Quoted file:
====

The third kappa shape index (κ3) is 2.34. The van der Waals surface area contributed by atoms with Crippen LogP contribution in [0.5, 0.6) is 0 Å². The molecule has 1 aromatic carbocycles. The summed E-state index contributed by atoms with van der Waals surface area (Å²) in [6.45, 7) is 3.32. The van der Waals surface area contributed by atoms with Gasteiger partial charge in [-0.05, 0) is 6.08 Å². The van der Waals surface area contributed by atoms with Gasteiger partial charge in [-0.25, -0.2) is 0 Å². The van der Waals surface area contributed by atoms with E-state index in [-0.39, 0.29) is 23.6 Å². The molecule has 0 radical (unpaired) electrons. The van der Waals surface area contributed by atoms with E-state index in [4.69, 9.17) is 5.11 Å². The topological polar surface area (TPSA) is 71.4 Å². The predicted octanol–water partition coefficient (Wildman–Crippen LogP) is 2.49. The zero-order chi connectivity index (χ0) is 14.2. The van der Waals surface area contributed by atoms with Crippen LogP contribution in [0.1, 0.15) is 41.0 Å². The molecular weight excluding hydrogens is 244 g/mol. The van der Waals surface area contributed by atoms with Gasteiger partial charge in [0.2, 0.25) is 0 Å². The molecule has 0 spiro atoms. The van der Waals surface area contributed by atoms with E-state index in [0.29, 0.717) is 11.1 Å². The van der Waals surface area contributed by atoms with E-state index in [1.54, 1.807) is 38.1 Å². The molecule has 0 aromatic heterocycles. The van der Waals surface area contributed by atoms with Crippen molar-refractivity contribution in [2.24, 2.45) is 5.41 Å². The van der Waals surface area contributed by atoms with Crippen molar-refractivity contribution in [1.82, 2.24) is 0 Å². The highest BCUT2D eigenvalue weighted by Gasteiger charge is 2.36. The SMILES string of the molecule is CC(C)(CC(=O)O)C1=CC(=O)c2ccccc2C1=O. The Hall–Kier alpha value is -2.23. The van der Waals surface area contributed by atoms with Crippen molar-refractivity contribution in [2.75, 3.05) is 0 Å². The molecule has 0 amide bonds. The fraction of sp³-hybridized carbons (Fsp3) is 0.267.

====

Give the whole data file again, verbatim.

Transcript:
The third kappa shape index (κ3) is 2.34. The van der Waals surface area contributed by atoms with Crippen LogP contribution in [0.5, 0.6) is 0 Å². The molecule has 1 aromatic carbocycles. The summed E-state index contributed by atoms with van der Waals surface area (Å²) in [6.45, 7) is 3.32. The van der Waals surface area contributed by atoms with Gasteiger partial charge in [-0.05, 0) is 6.08 Å². The van der Waals surface area contributed by atoms with Gasteiger partial charge in [-0.25, -0.2) is 0 Å². The van der Waals surface area contributed by atoms with E-state index in [-0.39, 0.29) is 23.6 Å². The molecule has 0 radical (unpaired) electrons. The van der Waals surface area contributed by atoms with E-state index in [4.69, 9.17) is 5.11 Å². The topological polar surface area (TPSA) is 71.4 Å². The predicted octanol–water partition coefficient (Wildman–Crippen LogP) is 2.49. The zero-order chi connectivity index (χ0) is 14.2. The van der Waals surface area contributed by atoms with Crippen LogP contribution in [0.1, 0.15) is 41.0 Å². The molecular weight excluding hydrogens is 244 g/mol. The van der Waals surface area contributed by atoms with Gasteiger partial charge in [0.2, 0.25) is 0 Å². The molecule has 0 spiro atoms. The van der Waals surface area contributed by atoms with E-state index in [0.29, 0.717) is 11.1 Å². The van der Waals surface area contributed by atoms with E-state index in [1.54, 1.807) is 38.1 Å². The molecule has 0 aromatic heterocycles. The van der Waals surface area contributed by atoms with Crippen molar-refractivity contribution in [2.24, 2.45) is 5.41 Å². The van der Waals surface area contributed by atoms with Crippen molar-refractivity contribution in [1.82, 2.24) is 0 Å². The highest BCUT2D eigenvalue weighted by Gasteiger charge is 2.36. The SMILES string of the molecule is CC(C)(CC(=O)O)C1=CC(=O)c2ccccc2C1=O. The Hall–Kier alpha value is -2.23. The van der Waals surface area contributed by atoms with Crippen molar-refractivity contribution in [2.75, 3.05) is 0 Å². The molecule has 0 amide bonds. The fraction of sp³-hybridized carbons (Fsp3) is 0.267.